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February 20, 2015

Portugal: IAPCO's Jan Tonkin Talks Lisbon and the New Role of PCOs

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During the Association annual meeting that took place in Lisbon, Portugal, from February 13 to 15, Event Point spoke with New Zealander Jan Tonkin, The Conference Company managing director and IAPCO vice-president.

Event Point: I'd like to know more about how you chose Lisbon as a destination for this meeting.

Jan Tonkin: We have some criteria and the destinations that are interested would, then, submit a bid in the normal way. It is pretty much the process you see in other associations. Those criteria are clear and the bids are received, evaluated and then discussed by the council that makes a decision. One specific criterion we have a lot of interest in is when the members of a country join together. So, you take this particular situation here in Portugal, where we have Leading and AIM who worked together to make a collaboration. That was very well regarded by IAPCO while considering the bid.

EP: What were the strong points of the Portuguese bid?

JT: We took into account that, in the 46 years IAPCO has been holding conferences, it has never held one in Portugal, so that was a key factor in selecting Lisbon, related to rotation and our intention to expose different countries. It also had to do with choosing a destination that is putting together an interesting program. Not only regarding the social side, but also about what happens in the program and how they can contribute with their approach to conferences. The speakers they can draw, the ideas they have for things. It is about what they are proposing, about content as well as a destination. Networking is important for IAPCO, we are a very close group of people, so we need some networking opportunities and socializing. But we are also wanting to get very good value from the facilitated conversations. I prefer calling them that rather than just lectures. When we were considering the program here, they had a way of looking at subjects that had not been addressed in other conferences. There was some imagination, some innovation and a lot of enthusiasm. And those things are important, particularly the enthusiasm to host. We really felt like Portugal wanted us to be here.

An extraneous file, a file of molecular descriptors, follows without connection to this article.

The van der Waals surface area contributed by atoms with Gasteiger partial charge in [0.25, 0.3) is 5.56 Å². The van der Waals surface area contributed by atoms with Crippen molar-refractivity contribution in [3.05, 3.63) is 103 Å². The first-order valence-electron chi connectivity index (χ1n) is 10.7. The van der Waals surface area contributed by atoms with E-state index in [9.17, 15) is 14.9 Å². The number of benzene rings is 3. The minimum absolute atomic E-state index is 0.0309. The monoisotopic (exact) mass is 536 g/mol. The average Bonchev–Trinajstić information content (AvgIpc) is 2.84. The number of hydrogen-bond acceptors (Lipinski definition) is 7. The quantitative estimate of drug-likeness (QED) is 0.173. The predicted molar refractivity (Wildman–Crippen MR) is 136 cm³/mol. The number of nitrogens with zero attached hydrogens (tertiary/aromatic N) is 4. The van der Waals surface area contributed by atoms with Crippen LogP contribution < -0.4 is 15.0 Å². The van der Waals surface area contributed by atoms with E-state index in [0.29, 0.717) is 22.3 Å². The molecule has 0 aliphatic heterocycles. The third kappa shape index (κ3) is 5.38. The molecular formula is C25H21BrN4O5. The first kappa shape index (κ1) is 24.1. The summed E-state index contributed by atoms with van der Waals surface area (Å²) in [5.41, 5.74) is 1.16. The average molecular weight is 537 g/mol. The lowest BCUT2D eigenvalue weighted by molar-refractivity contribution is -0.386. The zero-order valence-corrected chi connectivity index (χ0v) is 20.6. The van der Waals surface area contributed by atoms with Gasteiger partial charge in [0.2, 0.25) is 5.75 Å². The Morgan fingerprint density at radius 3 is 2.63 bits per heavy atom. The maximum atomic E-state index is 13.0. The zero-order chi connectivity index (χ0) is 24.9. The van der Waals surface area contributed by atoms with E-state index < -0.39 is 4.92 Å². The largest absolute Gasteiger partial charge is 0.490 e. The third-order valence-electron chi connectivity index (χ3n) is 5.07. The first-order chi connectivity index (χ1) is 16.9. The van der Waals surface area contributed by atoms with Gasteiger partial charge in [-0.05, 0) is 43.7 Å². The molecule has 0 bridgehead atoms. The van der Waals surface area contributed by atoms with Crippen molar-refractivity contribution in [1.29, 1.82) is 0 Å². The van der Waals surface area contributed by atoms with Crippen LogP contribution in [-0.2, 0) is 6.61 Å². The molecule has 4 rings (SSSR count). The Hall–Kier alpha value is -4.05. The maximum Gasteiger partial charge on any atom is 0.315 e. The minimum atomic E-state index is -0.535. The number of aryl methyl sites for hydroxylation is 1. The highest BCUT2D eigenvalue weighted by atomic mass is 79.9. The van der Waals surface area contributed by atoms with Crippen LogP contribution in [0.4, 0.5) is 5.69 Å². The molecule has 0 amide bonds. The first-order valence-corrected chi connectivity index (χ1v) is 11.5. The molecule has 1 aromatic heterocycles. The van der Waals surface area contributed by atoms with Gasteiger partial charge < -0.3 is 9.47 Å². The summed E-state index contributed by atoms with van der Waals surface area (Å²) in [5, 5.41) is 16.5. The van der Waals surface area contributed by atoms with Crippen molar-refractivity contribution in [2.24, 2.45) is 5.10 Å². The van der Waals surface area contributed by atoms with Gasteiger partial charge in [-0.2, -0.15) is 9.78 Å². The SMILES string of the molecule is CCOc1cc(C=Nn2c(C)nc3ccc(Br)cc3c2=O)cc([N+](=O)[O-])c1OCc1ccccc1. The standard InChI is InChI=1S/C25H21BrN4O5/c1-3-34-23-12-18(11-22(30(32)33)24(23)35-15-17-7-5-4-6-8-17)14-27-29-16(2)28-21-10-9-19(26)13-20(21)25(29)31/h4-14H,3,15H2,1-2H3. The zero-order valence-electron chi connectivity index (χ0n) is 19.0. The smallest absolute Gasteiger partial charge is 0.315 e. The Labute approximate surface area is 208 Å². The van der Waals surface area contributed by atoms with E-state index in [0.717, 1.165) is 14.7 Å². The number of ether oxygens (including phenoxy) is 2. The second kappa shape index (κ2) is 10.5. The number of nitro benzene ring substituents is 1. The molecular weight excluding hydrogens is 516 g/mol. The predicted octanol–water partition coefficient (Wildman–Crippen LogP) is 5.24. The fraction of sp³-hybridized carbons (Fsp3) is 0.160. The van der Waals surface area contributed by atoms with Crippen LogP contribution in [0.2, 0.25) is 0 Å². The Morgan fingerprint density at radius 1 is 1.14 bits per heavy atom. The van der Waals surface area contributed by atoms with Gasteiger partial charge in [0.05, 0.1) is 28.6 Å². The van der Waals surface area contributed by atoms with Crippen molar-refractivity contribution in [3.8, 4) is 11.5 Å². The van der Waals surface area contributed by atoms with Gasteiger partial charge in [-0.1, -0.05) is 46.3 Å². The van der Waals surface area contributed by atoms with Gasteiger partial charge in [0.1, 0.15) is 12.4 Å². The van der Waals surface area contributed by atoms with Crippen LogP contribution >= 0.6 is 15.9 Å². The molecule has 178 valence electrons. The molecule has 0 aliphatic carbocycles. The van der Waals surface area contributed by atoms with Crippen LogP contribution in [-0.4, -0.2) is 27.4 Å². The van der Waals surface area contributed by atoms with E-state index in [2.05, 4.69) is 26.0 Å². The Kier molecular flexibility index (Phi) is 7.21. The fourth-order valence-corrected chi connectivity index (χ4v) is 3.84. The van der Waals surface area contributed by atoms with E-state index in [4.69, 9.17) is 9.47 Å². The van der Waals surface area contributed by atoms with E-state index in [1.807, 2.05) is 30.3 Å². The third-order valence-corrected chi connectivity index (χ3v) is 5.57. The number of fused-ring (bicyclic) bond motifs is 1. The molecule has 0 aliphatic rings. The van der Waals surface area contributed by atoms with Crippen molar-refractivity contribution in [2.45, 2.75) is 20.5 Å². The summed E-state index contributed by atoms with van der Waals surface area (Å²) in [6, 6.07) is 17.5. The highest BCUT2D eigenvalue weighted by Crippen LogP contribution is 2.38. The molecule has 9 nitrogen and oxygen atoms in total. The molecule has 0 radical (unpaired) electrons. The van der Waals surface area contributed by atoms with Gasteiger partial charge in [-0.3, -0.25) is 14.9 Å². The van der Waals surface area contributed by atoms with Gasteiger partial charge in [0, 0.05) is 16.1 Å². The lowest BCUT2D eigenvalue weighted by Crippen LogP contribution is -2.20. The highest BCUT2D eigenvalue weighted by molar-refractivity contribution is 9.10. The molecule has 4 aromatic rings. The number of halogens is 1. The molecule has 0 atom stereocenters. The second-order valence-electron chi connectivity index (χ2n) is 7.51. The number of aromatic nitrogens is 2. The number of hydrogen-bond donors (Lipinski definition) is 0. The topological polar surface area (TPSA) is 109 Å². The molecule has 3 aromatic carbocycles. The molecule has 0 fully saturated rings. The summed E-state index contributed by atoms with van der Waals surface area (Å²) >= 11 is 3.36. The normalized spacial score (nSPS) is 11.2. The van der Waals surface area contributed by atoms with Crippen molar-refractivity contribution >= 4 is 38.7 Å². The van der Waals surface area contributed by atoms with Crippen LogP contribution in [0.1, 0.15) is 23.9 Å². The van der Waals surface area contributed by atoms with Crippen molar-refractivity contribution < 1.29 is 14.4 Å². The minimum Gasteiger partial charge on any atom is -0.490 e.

RELATED: IAPCO Meets in Lisbon

EP: How was the experience of working with both Leading and AIM?

JT: Very good, because they collaborated nicely, they both had their particular roles and they made sure that the council was kept very well informed. There was a nice mix of bringing some personality and ideas, the two companies coming together and the close collaboration with the IAPCO office as well.

EP: What were your first impressions of the destination?

JT: Well, I had been here before! But when I think about what some of the others were saying, they were very keen to come because this is a country that they might have heard about as a summer destination, but they hadn't thought about it as a conference one. Personally, I think most of the appeal had to do with the fact that, despite being located in Europe, Portugal is so different. I can move across countries and be able to speak the language in France or Italy. But then I come to Portugal and it's got a different history, it's got a different language, it's got quite a different atmosphere and approach. It's got something quite special that makes it stand out. Of course, each country has its history, but this country has quite a fascinating one. Also, its geography and the way it's positioned is quite unique. The Fado music and the food also make Portugal's personality different from its neighbours.